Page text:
The Business of Prenuptials?
Prenuptial agreements are personal relationship agreements built on commercial contracts. They are coming into vogue in Queensland, but how do they work and are they really necessary?
“What’s love got to do with it?” crooned Tina Turner in her popular hit song. More and more, it seems, love has less to do with it.
In the last four years, the law with respect to property determination in marriages and defacto relationships has made a collective lurch into uncharted waters.
Outside of the United States, the “Prenuptial Agreement” and its assorted cousins do exist, but it has only been in recent time that the law in Australia has been amended to recognise these agreements as binding.
These documents at present seem to be for people with a heightened interest in protecting their pre-relationship assets, perhaps in the event of untimely death or early separation.
The most obvious person seeking this arrangement is the mature person with a partner. Usually he – but sometimes she – seeks to protect the assets accumulated during the first marriage or defacto relationship, for the sake of the children of the first relationship. The pain of the first marriage property split is often the trigger to seek legal advice before re-partnering, to avoid a repeat performance.
Almost as prevalent, however, is the client who has accumulated significant assets before settling down – the 30-something single. Parents who have amassed substantial assets, often a family business including trust entitlements for their children, also encourage their young adults to consider protecting their assets before committing to a long-term relationship or marriage.
With the new legislation that has commenced in recent years, the legal gap between the law governing the property split of a relationship, between a man and a woman who live either defacto or married, is narrowing.
Property division in marriage is regulated by the Family Law Act. Property division in defacto relationships in Queensland is regulated by the Property Law Amendment Act, (but only for couples who separated before 1 March, 2009, defacto couples who separate after that date come within the scope of the Family Law Act).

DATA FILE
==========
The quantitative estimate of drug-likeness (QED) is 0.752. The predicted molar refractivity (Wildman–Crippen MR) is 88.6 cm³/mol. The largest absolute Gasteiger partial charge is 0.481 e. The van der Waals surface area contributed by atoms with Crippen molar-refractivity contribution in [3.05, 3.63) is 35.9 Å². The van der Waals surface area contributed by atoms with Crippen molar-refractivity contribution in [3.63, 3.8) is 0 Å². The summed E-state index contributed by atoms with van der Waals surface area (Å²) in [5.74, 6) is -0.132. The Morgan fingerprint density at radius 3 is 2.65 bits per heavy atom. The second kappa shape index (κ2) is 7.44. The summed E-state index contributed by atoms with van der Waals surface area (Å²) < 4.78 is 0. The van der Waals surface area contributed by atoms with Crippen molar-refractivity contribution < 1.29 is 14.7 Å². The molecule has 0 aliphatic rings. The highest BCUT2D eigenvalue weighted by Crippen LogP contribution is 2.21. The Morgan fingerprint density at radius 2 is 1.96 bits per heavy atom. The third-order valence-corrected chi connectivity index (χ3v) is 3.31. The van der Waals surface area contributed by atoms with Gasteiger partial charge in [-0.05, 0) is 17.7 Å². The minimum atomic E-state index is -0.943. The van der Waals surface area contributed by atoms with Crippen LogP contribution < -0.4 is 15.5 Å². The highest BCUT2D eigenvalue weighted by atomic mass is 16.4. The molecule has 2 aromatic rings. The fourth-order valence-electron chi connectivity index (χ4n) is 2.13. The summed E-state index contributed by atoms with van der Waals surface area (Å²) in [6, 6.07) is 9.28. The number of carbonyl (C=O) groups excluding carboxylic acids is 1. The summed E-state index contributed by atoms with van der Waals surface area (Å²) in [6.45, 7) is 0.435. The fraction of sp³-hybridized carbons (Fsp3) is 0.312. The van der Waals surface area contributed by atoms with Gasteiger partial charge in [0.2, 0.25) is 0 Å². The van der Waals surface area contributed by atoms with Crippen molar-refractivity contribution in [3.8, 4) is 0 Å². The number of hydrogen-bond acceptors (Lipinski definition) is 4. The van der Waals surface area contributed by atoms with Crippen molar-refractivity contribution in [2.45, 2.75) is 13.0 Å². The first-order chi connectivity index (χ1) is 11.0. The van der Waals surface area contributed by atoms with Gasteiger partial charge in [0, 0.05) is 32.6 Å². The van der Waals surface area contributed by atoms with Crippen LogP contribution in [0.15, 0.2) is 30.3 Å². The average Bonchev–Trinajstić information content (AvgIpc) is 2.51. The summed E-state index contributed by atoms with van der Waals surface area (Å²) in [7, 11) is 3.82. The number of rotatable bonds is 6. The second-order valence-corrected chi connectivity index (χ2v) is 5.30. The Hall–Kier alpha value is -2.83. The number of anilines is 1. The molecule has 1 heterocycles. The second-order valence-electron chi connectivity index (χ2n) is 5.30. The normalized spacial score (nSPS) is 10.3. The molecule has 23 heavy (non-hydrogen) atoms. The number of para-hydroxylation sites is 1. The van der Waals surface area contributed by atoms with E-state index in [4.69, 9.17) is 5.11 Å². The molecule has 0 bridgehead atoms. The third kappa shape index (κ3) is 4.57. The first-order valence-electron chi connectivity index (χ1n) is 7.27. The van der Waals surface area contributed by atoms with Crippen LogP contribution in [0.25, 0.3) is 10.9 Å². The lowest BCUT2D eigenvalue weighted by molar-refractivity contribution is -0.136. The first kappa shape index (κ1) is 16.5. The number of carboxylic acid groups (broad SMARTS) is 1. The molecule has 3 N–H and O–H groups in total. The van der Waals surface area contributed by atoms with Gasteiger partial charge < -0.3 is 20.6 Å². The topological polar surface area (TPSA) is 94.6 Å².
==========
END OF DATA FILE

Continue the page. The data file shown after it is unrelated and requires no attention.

On December 27, 2000, the Family Law Act was amended to introduce Binding Financial Agreements (BFAs). These agreements can be made before or during marriage or after separation.
The BFA is a powerful document for the protection of assets. Once certified by lawyers acting for both parties, the jurisdiction of the Family Court is ousted except for the ability of the Court to enforce the agreements or set them aside in very limited circumstances, including fraud or unconscionable conduct.
The Court does not scrutinise BFAs when they are made, to ensure they are just and equitable. There is also no registration process for them.
The purpose for BFAs are endless, including to specifically address spouse maintenance, superannuation or even requiring compulsory mediation and arbitration of disputes.
On December 21, 1999, the Queensland Property Law Act was amended. This legislation provided a definition for a defacto relationship and also guidance as to how defacto property division should be affected. It also introduced Recognised Agreements (RAs) for defacto couples. (This legislation only applies to defacto couples who separate before 1 March, 2009.)
The RAs are similar to BFAs in that they can be completed before and during a relationship or after separation. They also attract stamp duty transfer relief, but not capital gains tax (CGT) rollover relief. However, RAs are unable to provide for splitting superannuation or spouse maintenance.
(Warning: Anyone who has entered a Recognised Cohabitation Agreement prior to 1 March, 2009 should get Specialist Family Law advice regarding the adequacy of that document to continue to be enforceable under the Family Law Act, post the 1 March 2009 amendments.)
So, Prenuptial Agreements and its various hybrid forms do exist and, if done correctly, they are enforceable.
While there is a significant section of the community who would greatly benefit from the use of such agreements, they are usually complex and are not for everyone.
If you require assistance in relation to a Prenuptial Agreement it is recommended that you seek advice from a Family Lawyer who deals with these types of Agreements.